A Challenge to Rise
By Dan Baldwin and Steve John
Oh, how times have changed.
A year ago, when we launched Monterey County Gives!, a global pandemic would have been a lame attempt at a campfire story. George Floyd and Breonna Taylor were busy going about their lives. Seventy-seven homes, which have since burned down, still housed families in Cachagua, Big Sur and Salinas Valley. Thousands of people in Monterey County had jobs who don’t today. Small businesses, hotels, restaurants and attractions like the Monterey Bay Aquarium were thriving.
Uncertainty is now the pervasive sentiment: the presidential election and its aftermath, whether winter will bring on a potential spike in the coronavirus, what will happen to the economy.
Thankfully, we have Monterey County Gives!
If there is something certain, something positive, something impactful, and certainly something that will bring sunshine (not the orange kind we had during peak wildfire season!), it is the act of giving.
MCGives! Providing Sunshine On Giving
Monterey County Gives! has grown from a modest campaign in 2009 to generating more than $5.4 million in each of the past two years. The 2019 campaign had just short of 5,000 donors. That’s a lot of sunshine.
MCGives! 2020 will occur in a context we couldn’t have predicted—social distancing, mask wearing, and hand sanitizer are now part of our normal routine. Many organizations have had to slash their budgets during this time of economic slowdown.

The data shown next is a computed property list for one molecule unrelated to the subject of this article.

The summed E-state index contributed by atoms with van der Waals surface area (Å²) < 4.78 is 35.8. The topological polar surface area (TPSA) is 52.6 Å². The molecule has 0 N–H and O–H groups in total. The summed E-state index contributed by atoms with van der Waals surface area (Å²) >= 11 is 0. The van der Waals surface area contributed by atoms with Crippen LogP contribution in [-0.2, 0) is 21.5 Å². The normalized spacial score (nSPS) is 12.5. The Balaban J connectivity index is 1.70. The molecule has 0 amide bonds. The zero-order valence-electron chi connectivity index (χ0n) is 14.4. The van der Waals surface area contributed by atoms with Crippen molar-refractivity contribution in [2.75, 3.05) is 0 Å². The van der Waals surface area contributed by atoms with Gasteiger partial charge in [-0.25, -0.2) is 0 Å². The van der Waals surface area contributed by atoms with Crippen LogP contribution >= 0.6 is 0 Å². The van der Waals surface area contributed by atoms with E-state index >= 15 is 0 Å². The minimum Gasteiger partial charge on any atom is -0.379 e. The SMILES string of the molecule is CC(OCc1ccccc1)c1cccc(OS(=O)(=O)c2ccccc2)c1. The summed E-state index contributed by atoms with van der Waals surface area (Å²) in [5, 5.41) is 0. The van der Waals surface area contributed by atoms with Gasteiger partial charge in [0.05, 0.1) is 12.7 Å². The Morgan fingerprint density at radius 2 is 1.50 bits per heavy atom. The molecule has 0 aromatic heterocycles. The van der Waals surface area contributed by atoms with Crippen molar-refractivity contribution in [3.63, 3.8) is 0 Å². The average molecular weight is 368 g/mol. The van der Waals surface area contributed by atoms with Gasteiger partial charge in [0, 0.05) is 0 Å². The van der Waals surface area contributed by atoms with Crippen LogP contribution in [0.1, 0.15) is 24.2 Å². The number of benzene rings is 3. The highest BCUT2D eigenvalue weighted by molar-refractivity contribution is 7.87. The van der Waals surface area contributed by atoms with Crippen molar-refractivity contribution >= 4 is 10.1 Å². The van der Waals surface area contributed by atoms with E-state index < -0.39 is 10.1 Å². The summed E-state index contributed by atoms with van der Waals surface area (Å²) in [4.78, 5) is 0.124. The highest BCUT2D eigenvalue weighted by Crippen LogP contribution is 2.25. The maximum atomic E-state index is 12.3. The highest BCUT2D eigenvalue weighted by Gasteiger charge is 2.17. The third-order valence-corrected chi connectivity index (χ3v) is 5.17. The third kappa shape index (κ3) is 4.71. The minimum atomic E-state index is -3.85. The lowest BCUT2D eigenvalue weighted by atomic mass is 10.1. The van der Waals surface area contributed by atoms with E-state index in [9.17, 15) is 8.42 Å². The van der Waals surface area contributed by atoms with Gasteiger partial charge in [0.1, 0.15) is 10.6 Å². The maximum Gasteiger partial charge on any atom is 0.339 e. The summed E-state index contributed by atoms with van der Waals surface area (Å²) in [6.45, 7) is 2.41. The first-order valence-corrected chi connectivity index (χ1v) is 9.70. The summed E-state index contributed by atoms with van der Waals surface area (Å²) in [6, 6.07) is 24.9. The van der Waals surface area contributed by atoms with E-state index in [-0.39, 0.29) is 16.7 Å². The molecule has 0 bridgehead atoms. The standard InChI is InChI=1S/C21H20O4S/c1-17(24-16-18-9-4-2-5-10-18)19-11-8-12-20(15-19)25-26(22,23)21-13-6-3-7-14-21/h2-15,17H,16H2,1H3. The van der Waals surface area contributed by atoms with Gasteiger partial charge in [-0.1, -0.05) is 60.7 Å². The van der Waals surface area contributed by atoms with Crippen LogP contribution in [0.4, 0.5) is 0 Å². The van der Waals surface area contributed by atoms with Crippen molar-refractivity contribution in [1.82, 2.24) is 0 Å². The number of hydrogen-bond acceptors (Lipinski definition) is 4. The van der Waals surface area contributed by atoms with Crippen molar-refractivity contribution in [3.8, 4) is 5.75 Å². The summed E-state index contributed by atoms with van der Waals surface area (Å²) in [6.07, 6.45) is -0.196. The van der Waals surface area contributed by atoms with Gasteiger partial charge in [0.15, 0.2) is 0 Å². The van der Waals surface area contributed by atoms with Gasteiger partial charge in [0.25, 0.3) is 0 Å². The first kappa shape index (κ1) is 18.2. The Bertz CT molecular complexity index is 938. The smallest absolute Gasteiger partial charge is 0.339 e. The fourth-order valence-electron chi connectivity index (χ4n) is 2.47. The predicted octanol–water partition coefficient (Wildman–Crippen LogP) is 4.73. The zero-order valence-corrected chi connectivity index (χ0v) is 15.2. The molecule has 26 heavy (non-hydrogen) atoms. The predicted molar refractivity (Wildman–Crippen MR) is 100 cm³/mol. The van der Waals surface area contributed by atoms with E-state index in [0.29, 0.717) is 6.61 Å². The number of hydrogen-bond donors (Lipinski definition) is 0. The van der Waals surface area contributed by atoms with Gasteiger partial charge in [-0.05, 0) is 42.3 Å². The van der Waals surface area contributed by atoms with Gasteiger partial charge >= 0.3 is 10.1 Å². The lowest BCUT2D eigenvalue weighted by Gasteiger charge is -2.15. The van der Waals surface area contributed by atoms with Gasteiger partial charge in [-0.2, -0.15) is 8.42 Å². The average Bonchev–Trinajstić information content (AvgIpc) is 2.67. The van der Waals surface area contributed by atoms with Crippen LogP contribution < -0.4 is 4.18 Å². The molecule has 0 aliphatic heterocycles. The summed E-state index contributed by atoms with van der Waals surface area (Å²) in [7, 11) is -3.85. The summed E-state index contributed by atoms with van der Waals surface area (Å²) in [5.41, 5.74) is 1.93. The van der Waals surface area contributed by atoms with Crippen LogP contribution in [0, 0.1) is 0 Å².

The work of our nonprofit community may be more important than ever, because the needs of our community are so great. Yet delivering nonprofit services has also been made more difficult by the times. There has never been a more critical time to offer support.
Big Ideas for Monterey County
Typically Monterey County Gives! asks participating nonprofits to describe a Big Idea, something that will excite donors and draw them toward their work. Some of our nonprofits have continued this tradition, but for 2020 we want the nonprofits themselves—their mission, impact and passion—to be their Big Idea.
They are addressing chronic challenges like food insecurity and homelessness, bolstering public health and protecting health care workers, providing youth programs, protecting the environment, delivering mental health services.
This year, we didn’t ask for a subset of ideas to validate or make this essential work appear more urgent, because it didn’t seem necessary. It speaks for itself.
As we move into MCGives! season (yes, it is an official season in Monterey County), and you’re seeking a sense of normalcy in this bizarre year of 2020, remember that our nonprofit community, working in all areas of civic life, has been the ballast that kept our ship steady in both calm and choppy seas.”
We may not always notice it, because they’re simply always here. This year in particular we need to sit up and take notice, and make sure our nonprofits have the resources they need to keep their ship, and ours, afloat.
So think hard. Dig deep. Support the work that supports you and your neighbors. Our journey will be much safer and filled with sunshine.